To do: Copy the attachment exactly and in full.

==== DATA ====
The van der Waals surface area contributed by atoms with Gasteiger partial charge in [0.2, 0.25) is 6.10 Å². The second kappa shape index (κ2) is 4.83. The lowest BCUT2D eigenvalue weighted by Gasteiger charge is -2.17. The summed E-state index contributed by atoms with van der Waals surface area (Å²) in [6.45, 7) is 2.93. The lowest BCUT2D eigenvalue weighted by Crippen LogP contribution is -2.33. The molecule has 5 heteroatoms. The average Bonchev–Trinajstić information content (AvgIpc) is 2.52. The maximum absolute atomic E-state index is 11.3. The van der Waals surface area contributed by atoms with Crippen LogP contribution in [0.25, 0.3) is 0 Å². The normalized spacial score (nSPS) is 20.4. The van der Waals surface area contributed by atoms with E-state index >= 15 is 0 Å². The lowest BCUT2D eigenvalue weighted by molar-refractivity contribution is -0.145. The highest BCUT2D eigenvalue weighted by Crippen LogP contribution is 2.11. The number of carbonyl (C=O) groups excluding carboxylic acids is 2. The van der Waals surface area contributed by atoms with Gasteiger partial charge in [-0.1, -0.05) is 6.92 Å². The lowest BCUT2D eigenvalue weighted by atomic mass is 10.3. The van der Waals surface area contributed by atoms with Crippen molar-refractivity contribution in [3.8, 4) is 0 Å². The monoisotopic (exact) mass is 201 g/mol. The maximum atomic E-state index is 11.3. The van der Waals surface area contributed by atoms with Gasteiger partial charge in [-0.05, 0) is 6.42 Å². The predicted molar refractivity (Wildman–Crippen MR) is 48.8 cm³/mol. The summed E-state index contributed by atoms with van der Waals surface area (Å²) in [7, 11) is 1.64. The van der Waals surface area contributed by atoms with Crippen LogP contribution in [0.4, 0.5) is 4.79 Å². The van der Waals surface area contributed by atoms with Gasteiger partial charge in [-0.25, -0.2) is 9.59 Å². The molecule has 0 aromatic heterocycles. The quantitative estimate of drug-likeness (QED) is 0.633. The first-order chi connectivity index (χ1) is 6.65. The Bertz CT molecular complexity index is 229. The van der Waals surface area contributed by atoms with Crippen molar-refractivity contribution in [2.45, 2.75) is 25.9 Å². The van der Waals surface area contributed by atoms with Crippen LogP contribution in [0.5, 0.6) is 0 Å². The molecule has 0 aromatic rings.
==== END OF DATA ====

The van der Waals surface area contributed by atoms with Gasteiger partial charge in [0.2, 0.25) is 6.10 Å². The second kappa shape index (κ2) is 4.83. The lowest BCUT2D eigenvalue weighted by Gasteiger charge is -2.17. The summed E-state index contributed by atoms with van der Waals surface area (Å²) in [6.45, 7) is 2.93. The lowest BCUT2D eigenvalue weighted by Crippen LogP contribution is -2.33. The molecule has 5 heteroatoms. The average Bonchev–Trinajstić information content (AvgIpc) is 2.52. The maximum absolute atomic E-state index is 11.3. The van der Waals surface area contributed by atoms with Crippen LogP contribution in [0.25, 0.3) is 0 Å². The normalized spacial score (nSPS) is 20.4. The van der Waals surface area contributed by atoms with E-state index >= 15 is 0 Å². The lowest BCUT2D eigenvalue weighted by molar-refractivity contribution is -0.145. The highest BCUT2D eigenvalue weighted by Crippen LogP contribution is 2.11. The number of carbonyl (C=O) groups excluding carboxylic acids is 2. The van der Waals surface area contributed by atoms with Gasteiger partial charge in [-0.1, -0.05) is 6.92 Å². The lowest BCUT2D eigenvalue weighted by atomic mass is 10.3. The van der Waals surface area contributed by atoms with Crippen molar-refractivity contribution in [3.8, 4) is 0 Å². The monoisotopic (exact) mass is 201 g/mol. The maximum atomic E-state index is 11.3. The van der Waals surface area contributed by atoms with Gasteiger partial charge in [-0.05, 0) is 6.42 Å². The predicted molar refractivity (Wildman–Crippen MR) is 48.8 cm³/mol. The summed E-state index contributed by atoms with van der Waals surface area (Å²) in [7, 11) is 1.64. The van der Waals surface area contributed by atoms with Crippen LogP contribution in [0.4, 0.5) is 4.79 Å². The van der Waals surface area contributed by atoms with Gasteiger partial charge in [-0.25, -0.2) is 9.59 Å². The molecule has 0 aromatic heterocycles. The quantitative estimate of drug-likeness (QED) is 0.633. The first-order chi connectivity index (χ1) is 6.65. The Bertz CT molecular complexity index is 229. The van der Waals surface area contributed by atoms with Crippen molar-refractivity contribution in [2.45, 2.75) is 25.9 Å². The van der Waals surface area contributed by atoms with Crippen LogP contribution in [0.5, 0.6) is 0 Å². The molecule has 0 aromatic rings.